07:44:57 on March 23
Dept: TrekWeb Features
This article was supposed to be the second part of our detailed look at the cut footage from 'Star Trek Generations', but since a rare print of the movie, with all the cut footage intact, was discovered by the Section31.com website and it is now available for download online (check out the article for the files mirrored at TrekWeb.COM), we now look at the cut footage from the latest movie of the franchise : 1998's 'Star Trek Insurrection', written by Rick Berman and Michael Piller (screenplay by Piller) and directed by Jonathan Frakes.
What follows are synopses and photos of all cut scenes, plus quotes from those involved in the filming.
1 - Worf's Arrival (and a reference to Jadzia Dax)
Most of the references to DS9 (as well as the cameos of Max Grodenchik and Armim Shimerman) and the Dominion War were cut in the final version of the film. In the original filmed version of Worf's first appearance onboard the Enterprise-E, he and Picard talks a little about his recent marriage to Jadzia Dax ('Insurrection' was written before actress Terry Farrell decided to leave DS9 in the sixth season finale 'Tears of The Prophets', in which her character of Jadzia Dax was killed, which may explain why the scene was cut). In the original extended scene, Worf explains to Picard that he was installing a defense perimeter (a nod to the 'Dominion War') in a nearby planet, and dropped in for a visit. "How's your bride ?" asks Picard "A challenge. The greatest compliment a Klingon can pay to his wife..." Worf answers. Then La Forge relays a message to Riker, as in the final version.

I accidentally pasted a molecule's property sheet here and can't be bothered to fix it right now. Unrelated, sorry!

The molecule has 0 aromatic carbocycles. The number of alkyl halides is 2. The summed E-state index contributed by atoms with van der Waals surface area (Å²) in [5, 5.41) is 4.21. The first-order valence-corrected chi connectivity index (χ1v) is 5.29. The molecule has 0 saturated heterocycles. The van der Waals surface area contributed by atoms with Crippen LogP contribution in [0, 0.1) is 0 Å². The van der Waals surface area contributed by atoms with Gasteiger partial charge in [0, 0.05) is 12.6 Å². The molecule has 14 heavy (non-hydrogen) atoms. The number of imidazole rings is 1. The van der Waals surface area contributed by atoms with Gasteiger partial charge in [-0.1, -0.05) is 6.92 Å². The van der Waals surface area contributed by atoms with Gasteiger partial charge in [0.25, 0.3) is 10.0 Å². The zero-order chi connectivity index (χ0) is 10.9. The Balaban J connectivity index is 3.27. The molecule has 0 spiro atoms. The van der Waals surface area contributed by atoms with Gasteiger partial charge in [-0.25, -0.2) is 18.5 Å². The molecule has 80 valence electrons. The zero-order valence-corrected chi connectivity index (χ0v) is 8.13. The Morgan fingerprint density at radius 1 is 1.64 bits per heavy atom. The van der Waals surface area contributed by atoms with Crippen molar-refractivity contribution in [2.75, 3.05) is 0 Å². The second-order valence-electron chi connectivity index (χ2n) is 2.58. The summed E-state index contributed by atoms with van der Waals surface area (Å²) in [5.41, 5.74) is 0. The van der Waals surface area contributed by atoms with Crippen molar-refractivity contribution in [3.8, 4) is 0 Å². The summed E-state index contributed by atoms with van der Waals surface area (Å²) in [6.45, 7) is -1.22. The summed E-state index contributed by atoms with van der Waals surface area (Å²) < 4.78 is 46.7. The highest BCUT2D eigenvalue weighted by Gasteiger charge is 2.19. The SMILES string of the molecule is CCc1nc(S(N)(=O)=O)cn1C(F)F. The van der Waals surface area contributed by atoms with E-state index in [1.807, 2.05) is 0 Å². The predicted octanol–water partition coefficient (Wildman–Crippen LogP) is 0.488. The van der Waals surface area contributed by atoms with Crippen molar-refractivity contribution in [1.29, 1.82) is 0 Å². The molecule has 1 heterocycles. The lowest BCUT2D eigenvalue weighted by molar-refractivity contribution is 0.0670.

2- The Library Scene (plus a cameo by Max "Rom" Grodenchik)
In the Enterprise Library, Troi and Riker go over some exposition : the Son'a discovered the Ba'ku planet six months ago, and since the planet is in Federation space they came to Starfleet and arranjed a joint sociological study of the inhabitants (a lot of this dialogue was also cut from the scene and simplified in the final version of the scene). Data was assigned to the mission because his android characteristics would render him safe from the metaphasic radiantion and therefore useful in many of the tasks required. At this point, Troi tosses a paper ball at him when he is not looking, and when he turns, looks innocently at her screen. Riker is about to retaliate with a paper ball of his own, but he sees the Enterprise Librarian (played by actress Lee Arnone-Briggs) staring at him and he sheepishly backs down.